He was the unsung part of one of the best relief pitching staffs in big league history when he played for the White Sox in the mid-late 1960’s.
On Monday, news broke that Bob Locker, a big righthander with a devastating sinker, passed away on August 15 in Bozeman, Mont. He was 84.
Locker grew up in Iowa and pitched at Iowa State. In fact, perhaps he was destined to have a White Sox future, as he hooked up against future Sox teammate Joe Horlen in a memorable college game.
Horlen remembered that matchup when I interviewed him in 2005: “Bob pitched for Iowa State and he beat me 1-0 in a game that was probably over in less than an hour and a half. It was the last conference game I ever pitched for Oklahoma State.”
Three teams were interested in Locker by the time he was a senior: the Yankees, Orioles and White Sox. Even though the Yankees offered $12,000 to sign, Bob took $10,000 from the White Sox instead. His reasoning was that by the time he got to the major leagues, Sox starters like Early Wynn would have retired or moved on, and he’d have a better opportunity to stick.
Locker pitched in the minor leagues starting in 1960, but in 1962-63 he served in the military, fulfilling his Army ROTC commitment. He returned to baseball in 1964 and was assigned to Indianapolis, where he led the team in innings pitched, ERA and wins. He struck out 178 hitters, walking only 57.
That got the attention of the White Sox, and he attended his first big-league camp in February 1965.
Locker also practiced something different for the time. He kept detailed notes on not only batters but umpires, as he once explained: “I keep tabs on just how umpires call pitches on me. I want to remember if they will give you that low strike or whether they’re high-ball umps, whether they are good on inside or outside pitches. Someday, in a tight situation, it may be important.”
When Bob got to camp in 1965 White Sox manager Al Lopez and pitching coach Ray Berres got one look at Locker’s wipeout sinker and told him to forget about starting — he was joining guys like Hoyt Wilhelm and Eddie Fisher (and later, Wilbur Wood) in the Sox bullpen. And to basically forget about all the other pitches he threw.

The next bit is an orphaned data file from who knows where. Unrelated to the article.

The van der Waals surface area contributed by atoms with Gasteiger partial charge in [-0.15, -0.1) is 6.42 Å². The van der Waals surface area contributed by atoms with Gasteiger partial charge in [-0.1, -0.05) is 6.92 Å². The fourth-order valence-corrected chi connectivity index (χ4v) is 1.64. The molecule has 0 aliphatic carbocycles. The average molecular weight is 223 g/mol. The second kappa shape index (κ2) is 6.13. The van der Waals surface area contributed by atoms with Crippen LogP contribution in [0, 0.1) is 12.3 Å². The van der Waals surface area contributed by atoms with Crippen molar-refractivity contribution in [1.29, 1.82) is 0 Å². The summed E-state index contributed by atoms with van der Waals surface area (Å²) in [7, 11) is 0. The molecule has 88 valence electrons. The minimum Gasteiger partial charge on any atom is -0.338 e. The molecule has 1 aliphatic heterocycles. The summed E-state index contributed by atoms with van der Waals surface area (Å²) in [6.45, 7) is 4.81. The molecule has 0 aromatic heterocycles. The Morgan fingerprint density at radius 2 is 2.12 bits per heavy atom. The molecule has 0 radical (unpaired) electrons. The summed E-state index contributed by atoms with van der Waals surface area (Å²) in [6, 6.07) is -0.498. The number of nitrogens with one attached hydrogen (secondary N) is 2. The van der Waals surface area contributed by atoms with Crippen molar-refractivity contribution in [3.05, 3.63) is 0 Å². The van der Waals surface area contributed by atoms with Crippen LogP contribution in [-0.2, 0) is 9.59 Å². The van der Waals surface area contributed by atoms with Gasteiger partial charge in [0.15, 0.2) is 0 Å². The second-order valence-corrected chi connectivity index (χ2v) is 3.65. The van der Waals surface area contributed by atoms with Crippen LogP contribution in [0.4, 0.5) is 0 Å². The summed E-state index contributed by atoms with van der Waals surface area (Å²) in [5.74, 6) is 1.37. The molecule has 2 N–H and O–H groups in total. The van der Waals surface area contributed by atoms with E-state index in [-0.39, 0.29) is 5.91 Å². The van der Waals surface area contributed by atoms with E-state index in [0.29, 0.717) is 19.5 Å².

“There are two kinds of sinker,” Locker explained. “One is a roll-over sinker — Tommy John had one of those — a predictable pitch. I had a smothered sinker, which is a lot like a knuckleball. It’s hard to predict. I had to fight it every day, every pitch. But when everything was right, the ball had some pretty wicked downward movement. It offset my liabilities. You know that if you throw it and the guys get a couple of singles off it, you keep throwing it and they’ll eventually hit it at someone and you’ll get a double play.”
Lopez protected the rookie Locker, avoiding stressful situations as much as possible, and the righty finished 1965 with 5-2 record and 3.15 ERA in a little more than 90 innings. He also had two saves — on the same day, in a doubleheader that took place exactly 57 years ago today.
Locker’s teammate Eddie Fisher told Jerome Holtzman how valuable Locker was, “It was Locker,” Fisher said, “who went in to pitch the middle innings and keep the Sox in the game.”
In 1966, pitching under new manager Eddie Stanky (who threatened to fine Locker $200 for every hit he gave up on a pitch that wasn’t a sinker) Bob threw 95 innings, saved 12 games, had a 2.46 ERA and struck out 70 hitters despite suffering through a sore elbow in August and September, .